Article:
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Beached whale calf discovered near Pismo Beach - KSBY.com | San Luis Obispo and Santa Barbara Area News

Beached whale calf discovered near Pismo Beach

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The beached whale was reported to officials at around 7:00 a.m. Tuesday. (Photo: Jason VanDyke) The beached whale was reported to officials at around 7:00 a.m. Tuesday. (Photo: Jason VanDyke)

California State Parks officials were called out to Pismo Beach, where a gray whale calf washed ashore early Tuesday morning.

California State Parks Supervising Ranger Mike Lack tells KSBY they received the report just after 7:00 a.m. of the beached gray whale on the shore near the Monarch Butterfly Grove.

The calf was alive early Tuesday morning and there were multiple marine mammal agencies trying to keep the calf alive.

"Primarily keeping it moist and protected from the sun. Those are the two most important things we can do as trained responders when we find a whale stranded on shore," said Diana Kramer with The Mammal Marine Center.

Crews covered the calf in wet netting and poured water on it to keep it cool.

"They are used to being suspended in the marine environment. So we want to keep them wet and a little bit of water underneath them so their weight isn't pushing down as much and injuring them," said Kramer.

"His big tail flopping there in a little puddle of water," said Norma Harmelink, who saw the stranded whale early in the morning.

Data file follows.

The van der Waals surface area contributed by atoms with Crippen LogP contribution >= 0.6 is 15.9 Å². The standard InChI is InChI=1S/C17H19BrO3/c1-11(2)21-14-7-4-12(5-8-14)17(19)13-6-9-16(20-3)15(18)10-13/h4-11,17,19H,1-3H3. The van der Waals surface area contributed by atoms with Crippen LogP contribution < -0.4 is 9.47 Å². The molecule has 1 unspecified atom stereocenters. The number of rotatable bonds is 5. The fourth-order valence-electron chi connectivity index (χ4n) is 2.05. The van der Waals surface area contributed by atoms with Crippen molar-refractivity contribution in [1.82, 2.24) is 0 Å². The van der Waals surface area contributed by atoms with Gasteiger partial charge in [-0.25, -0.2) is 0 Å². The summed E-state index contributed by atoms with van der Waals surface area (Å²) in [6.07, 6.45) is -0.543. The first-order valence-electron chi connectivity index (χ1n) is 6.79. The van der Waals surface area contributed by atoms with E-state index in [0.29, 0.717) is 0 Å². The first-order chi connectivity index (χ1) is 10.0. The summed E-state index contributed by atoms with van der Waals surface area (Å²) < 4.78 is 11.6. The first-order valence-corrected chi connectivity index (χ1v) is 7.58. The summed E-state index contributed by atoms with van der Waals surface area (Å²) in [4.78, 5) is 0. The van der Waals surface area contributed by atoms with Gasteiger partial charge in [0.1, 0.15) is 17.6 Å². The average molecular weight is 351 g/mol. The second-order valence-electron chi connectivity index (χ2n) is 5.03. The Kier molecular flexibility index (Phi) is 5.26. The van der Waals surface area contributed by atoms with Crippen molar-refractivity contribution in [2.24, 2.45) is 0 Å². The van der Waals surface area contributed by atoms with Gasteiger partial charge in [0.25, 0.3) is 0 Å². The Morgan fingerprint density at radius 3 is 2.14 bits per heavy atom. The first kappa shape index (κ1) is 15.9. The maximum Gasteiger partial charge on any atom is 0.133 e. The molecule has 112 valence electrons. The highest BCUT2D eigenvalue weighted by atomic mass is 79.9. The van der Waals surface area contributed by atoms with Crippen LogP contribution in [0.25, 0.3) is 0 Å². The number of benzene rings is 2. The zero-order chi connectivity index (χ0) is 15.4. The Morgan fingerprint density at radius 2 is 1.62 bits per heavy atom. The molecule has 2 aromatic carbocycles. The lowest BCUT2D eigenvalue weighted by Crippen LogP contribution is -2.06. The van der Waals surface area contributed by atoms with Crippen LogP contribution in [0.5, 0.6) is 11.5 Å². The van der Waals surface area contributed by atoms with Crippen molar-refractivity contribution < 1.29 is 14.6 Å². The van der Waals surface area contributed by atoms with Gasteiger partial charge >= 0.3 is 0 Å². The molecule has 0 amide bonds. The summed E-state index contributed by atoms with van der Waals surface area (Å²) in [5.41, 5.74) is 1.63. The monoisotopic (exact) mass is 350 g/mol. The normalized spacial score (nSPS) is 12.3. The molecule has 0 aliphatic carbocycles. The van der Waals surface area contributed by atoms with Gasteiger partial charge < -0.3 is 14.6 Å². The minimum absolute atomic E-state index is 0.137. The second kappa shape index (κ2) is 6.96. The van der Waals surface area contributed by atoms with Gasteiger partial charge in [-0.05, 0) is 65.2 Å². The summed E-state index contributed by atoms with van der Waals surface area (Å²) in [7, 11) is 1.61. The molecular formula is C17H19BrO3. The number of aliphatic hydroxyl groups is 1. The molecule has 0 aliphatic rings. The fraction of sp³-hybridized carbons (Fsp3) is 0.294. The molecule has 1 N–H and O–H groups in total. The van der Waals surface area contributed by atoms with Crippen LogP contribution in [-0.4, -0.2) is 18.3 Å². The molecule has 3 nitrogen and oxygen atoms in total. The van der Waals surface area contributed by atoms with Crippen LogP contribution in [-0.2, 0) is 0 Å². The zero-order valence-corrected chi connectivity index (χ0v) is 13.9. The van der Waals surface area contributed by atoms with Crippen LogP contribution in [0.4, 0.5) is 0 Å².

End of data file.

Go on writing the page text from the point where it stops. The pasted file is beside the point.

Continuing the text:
"They wouldn't let us get close because it was spewing a little bit and they say sometimes it can pass a disease," said Anamarie Vanvliet, a Pismo Beach visitor.

According to NOAA, around this time of year, gray whales give birth and migrate south. A NOAA representative says it's not unusual for some calves to wash ashore. In fact, NOAA says several calves have washed up on Southern California beaches. However, dragging a dependent young whale back to sea is not always the best option.

"It might drown, it might not have the mother's milk that it needs, so we don't want to put an animal in a worse situation by rushing it in and dragging it out," said Kramer.

"Up a little higher, they had spotters looking for the mother seeing if they could find the mother in the ocean," said Vanvliet.

Unfortunately, the whale died and NOAA now must decide what option to take to dispose of its body: taking it to a landfill, towing it out to sea, burying it in the sand, or leaving it and letting nature take its course.

"I think it's really sad it's such a young mammal didn't have a chance to live," said Linda Hahn, who saw the whale Tuesday afternoon.

Officials will open up the whale Wednesday to try to determine the cause of its death. In the meantime, the dead whale is still on the beach. Rangers say to stay away as it may be ridden with disease.

Officials from NOAA say this newborn whale was about 15 feet long and weighed around two tons.

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